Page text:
In spite of their wide geographic distribution, the various species in the genus Pyrus are intercrossable without major incompatibility barriers. Also, the high morphological diversity and the lack of distinguishing characters among the species have been reported. Therefore, the classification of species in this genus is problematic and often confusing, giving different populations designated as different species by some authors. It is likely that, when the genus is reviewed, there will be several changes to the nomenclature[
Pyrus regelii is a deciduous shrub or a small tree with widely spreading branches and long, slender spines; it can grow up to 10 metres tall[
The plant is harvested from the wild for local use as a food. It is used in semi-arid regions as a rootstock for the cultivated pear and also in reforestation projects. It is sometimes grown as an ornamental in gardens.
Although no specific information has been seen for this plant, the seed of many species in the family Rosaceae are likely to contain cyanogenic glycosides. When injested, these compounds break down in the digestive tract to release cyanide. Used in small quantities in both traditional and conventional medicine, this exceedingly poisonous compound has been shown to stimulate respiration, improve digestion, and promote a sense of well-being[
]. It is also claimed by some to be of benefit in the treatment of cancer - though this claim has been largely refuted.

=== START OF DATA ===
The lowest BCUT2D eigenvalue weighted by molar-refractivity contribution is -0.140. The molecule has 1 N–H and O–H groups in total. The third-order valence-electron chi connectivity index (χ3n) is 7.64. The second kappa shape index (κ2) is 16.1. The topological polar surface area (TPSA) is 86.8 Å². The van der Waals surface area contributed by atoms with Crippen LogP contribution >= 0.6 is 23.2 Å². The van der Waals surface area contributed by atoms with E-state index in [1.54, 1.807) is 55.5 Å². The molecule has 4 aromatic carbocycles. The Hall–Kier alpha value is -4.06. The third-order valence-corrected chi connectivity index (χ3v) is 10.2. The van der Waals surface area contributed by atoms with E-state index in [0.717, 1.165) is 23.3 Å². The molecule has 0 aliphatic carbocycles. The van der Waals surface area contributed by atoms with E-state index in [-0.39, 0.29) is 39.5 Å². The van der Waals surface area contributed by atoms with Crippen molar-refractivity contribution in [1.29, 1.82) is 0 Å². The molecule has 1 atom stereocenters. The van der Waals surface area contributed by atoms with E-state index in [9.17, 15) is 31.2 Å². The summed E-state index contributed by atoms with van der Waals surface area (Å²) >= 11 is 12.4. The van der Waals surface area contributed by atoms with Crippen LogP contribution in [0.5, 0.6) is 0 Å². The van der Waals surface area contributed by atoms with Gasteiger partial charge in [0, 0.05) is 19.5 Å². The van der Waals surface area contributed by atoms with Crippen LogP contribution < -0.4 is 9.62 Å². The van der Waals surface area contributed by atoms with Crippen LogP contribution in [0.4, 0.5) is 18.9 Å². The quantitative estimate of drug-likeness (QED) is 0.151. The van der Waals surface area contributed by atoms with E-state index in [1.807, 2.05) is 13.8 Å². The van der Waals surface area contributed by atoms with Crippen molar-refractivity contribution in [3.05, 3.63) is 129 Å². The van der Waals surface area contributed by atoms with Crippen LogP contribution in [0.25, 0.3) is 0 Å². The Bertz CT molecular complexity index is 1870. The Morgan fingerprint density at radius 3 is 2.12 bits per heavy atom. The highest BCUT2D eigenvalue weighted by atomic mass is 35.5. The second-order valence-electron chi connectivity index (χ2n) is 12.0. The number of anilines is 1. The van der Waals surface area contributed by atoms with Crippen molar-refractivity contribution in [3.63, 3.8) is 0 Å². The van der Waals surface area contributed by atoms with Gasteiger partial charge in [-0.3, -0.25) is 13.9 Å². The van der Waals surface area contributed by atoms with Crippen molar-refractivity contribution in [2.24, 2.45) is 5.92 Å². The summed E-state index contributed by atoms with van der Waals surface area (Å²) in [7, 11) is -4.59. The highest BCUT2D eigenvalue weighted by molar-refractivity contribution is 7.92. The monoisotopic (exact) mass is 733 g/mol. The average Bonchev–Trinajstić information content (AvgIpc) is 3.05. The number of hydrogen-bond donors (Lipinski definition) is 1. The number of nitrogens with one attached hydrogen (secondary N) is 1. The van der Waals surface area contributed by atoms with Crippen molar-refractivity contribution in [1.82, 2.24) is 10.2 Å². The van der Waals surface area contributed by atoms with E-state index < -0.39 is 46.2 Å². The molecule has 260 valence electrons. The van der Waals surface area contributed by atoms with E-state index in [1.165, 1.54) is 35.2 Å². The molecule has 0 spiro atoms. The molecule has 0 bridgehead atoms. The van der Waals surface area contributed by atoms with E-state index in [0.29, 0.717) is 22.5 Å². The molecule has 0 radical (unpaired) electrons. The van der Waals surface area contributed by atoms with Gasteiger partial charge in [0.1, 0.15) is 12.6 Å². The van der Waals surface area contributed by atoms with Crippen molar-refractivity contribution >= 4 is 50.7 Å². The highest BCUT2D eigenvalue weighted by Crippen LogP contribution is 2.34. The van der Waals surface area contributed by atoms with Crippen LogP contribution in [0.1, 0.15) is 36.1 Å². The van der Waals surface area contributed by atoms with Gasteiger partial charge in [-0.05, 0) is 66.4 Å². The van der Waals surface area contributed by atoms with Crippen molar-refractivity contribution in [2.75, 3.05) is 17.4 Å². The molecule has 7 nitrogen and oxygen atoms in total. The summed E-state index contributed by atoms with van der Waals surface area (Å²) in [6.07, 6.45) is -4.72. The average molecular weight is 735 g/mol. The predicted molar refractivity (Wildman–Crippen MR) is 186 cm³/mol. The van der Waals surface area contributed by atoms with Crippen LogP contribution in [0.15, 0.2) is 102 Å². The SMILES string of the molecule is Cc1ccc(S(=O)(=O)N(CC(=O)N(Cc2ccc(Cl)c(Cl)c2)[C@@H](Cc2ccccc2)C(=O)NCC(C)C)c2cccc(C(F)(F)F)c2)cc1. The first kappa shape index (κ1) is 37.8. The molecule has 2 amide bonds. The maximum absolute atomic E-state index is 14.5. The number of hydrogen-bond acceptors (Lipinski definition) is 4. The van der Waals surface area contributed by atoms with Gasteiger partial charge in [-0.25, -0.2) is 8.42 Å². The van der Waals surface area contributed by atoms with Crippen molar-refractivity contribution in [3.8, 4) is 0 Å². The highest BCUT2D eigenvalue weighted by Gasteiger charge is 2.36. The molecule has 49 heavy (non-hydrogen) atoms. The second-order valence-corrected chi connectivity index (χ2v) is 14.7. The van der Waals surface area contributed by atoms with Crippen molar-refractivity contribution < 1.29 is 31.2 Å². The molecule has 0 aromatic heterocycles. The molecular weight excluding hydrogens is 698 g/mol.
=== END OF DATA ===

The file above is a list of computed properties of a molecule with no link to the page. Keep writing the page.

In larger concentrations, however, cyanide can cause gasping, weakness, excitement, pupil dilation, spasms, convulsions, coma and respiratory failure leading to death[
The levels of toxin can be detected by the level of bitterness:- sweet almonds, for example, contain only very low levels of it and are safe to eat in quantity, whilst bitter almonds (which are used as a flavouring in foods such as marzipan) contain much higher levels and should only be eaten in very small quantities. Great caution should be employed if the taste is moderately to very bitter[
W. Asia - Turkestan.
Dry stony slopes, rocks, sometimes in valleys on deeper moist soils, at elevations from 1,000 - 2,000 metres[
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Pyrus regelii is a very cold-hardy species, tolerating temperatures down to at least -15°c when dormant[
Prefers a good well-drained loam in full sun[
]. Grows well in heavy clay soils. Tolerates light shade but does not fruit so well in such a position. Tolerates atmospheric pollution, excessive moisture and a range of soil types if they are moderately fertile[
]. Established plants are very drought resistant[
] - this species is said to be the most drought tolerant member of the genus[
The leaves are remarkably variable in shape, ranging from ovate to being cut back to the midrib into three to seven narrow, linear lobes which are finely toothed [
Trees are used in the re-afforestation of arid areas[
Fruit - raw or cooked[
]. Very tart and sticky[
]. The pear-shaped fruit is about 30mm in diameter[
An extremely drought-resistant pear which may be widely used for the afforestation of arid regions with poor soils, where it can succeed on dry, stony slopes[
Of interest as a drought-resistant rootstock in grafting[
Seed - best sown in a cold frame as soon as it is ripe in the autumn, it will then usually germinate in mid to late winter. Stored seed requires 8 - 10 weeks cold stratification at 1°c and should be sown as early in the year as possible[
]. Temperatures over 15 - 20°c induce a secondary dormancy in the seed[
]. Prick out the seedlings into individual pots when they are large enough to handle and grow them on in light shade in a cold frame or greenhouse for their first year. Plant them out in late spring or early summer of the following year.